Nationwide to penalise borrowers without 25% deposits
Mortgage borrowers with Nationwide will now have to save up for a 25% deposit in order to secure the best rate of interest from the lender.
Nationwide used to only charge people borrowing more than 90% of their property's value a higher rate of interest. But it has now tightened its criteria so that borrowers with less than a 25% deposit will only be eligible for higher rate products. The move, which Nationwide says is a result of market conditions, comes after Northern Rock capped the size of loans for its best rate loans, and after five lenders, including Alliance & Leicester, scrapped their 125% mortgages.
Matthew Carter, director of mortgages at Nationwide, said: "Like all lenders we have to adapt to changes in market conditions in order to be able to offer our borrowers the most competitive deals possible. At present the costs of funding in the market are high, house prices are stabilising and it is therefore appropriate for lenders to price for the additional risk attached to higher loan-to-value (LTV) loans.”
Carter added: “Unlike some other lenders, we do not impose a higher lending charge for customers taking a high percentage LTV therefore we are very transparent with our borrowers in the way that we manage risk."
The average LTV lent by Nationwide is around 50%, rising to 75% for first-time buyers. The society says that only a minority of customers will be affected by its move, but fears are rife that other lenders may follow suit.
Louise Cuming, head of mortgages at price comparison site moneysupermarket.com, said Nationwide won’t be the last lender to insist people have deposits before it offers them its best rates.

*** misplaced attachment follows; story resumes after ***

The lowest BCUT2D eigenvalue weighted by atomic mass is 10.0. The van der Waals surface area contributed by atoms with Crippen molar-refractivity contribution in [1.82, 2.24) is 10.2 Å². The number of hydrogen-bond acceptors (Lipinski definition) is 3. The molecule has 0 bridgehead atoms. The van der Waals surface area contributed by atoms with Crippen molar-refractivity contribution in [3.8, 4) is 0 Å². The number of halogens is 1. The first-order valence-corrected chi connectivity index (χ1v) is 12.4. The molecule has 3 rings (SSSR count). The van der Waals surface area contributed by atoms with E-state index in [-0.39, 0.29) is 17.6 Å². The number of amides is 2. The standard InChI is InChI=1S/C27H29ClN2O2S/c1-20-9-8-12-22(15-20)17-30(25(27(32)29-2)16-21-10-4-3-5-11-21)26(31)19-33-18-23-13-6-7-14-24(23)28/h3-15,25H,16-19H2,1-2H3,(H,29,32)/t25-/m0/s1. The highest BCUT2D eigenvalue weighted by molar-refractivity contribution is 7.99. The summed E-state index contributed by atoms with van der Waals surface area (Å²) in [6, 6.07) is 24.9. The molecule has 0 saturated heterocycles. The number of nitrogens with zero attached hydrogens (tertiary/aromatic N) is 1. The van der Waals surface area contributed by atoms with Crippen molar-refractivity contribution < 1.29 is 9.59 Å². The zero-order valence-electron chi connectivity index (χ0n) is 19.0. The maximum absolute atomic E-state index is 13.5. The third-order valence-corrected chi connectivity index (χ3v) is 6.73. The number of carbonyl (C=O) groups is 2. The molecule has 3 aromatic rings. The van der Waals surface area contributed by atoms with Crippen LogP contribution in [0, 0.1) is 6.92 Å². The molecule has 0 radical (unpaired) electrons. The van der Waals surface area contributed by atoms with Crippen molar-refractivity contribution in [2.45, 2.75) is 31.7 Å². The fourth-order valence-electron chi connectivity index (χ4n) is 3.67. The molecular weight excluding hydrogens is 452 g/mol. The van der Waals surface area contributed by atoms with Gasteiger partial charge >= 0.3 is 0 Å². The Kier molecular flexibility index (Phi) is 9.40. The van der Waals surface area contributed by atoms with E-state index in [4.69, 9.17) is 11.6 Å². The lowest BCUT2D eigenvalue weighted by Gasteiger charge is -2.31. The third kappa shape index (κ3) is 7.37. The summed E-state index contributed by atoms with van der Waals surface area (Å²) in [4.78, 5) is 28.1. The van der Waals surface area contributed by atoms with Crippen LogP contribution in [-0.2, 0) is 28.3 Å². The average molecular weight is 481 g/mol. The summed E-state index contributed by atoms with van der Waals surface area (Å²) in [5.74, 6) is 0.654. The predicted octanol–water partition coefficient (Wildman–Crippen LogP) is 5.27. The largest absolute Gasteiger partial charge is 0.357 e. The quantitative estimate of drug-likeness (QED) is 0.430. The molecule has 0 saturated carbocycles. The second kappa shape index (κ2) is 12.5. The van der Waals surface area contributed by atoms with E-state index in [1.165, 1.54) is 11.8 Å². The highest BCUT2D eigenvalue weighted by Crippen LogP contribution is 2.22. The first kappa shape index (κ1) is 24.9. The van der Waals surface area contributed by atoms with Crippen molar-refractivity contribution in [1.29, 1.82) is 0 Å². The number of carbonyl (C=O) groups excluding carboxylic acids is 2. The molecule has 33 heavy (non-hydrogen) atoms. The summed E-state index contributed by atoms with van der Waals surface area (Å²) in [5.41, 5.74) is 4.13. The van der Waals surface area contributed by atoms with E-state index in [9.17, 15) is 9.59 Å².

She added: "This sort of restricted lending has been happening in the buy-to-let market for a while. The fact that it is creeping into mainstream lending reflects the desire among some of the financial services industry to rein their lending in, and concentrate on boosting savings instead.
"… Unfortunately it is the first-time buyers who will suffer now, due in part to the cavalier approach to lending of some over the past few years.”
David Hollingworth, a mortgage specialist at London & Country, said borrowers with bigger deposits have always been able to get more competitive rates than those with little or nothing saved up.
He added: “People without deposits either have to save up or pay a higher rate. Remember that Nationwide is not the only lender out there, and it is always worth shopping around to find the best rate.”
Hollingworth says that borrowers without deposits can still grab a 100% mortgage from the likes of Bradford & Bingley and Cheltenham & Gloucester. Or, depending on their career, Scottish Widows and Bristol & West offer 100% deals for professionals.
The catch-all term applied to investors who buy properties with the sole intention of letting them to tenants rather than living in them themselves, with the proceeds from the let usually used for the repayment of the mortgage. Buy-to-let investors have to take out specialised mortgages that carry higher interest rates and require a much bigger deposit than a standard mortgage. Other expenditure can include legal fees, income tax (on the rental profits you make), capital gains tax (if you sell the property) and “void” periods when the property is unlet.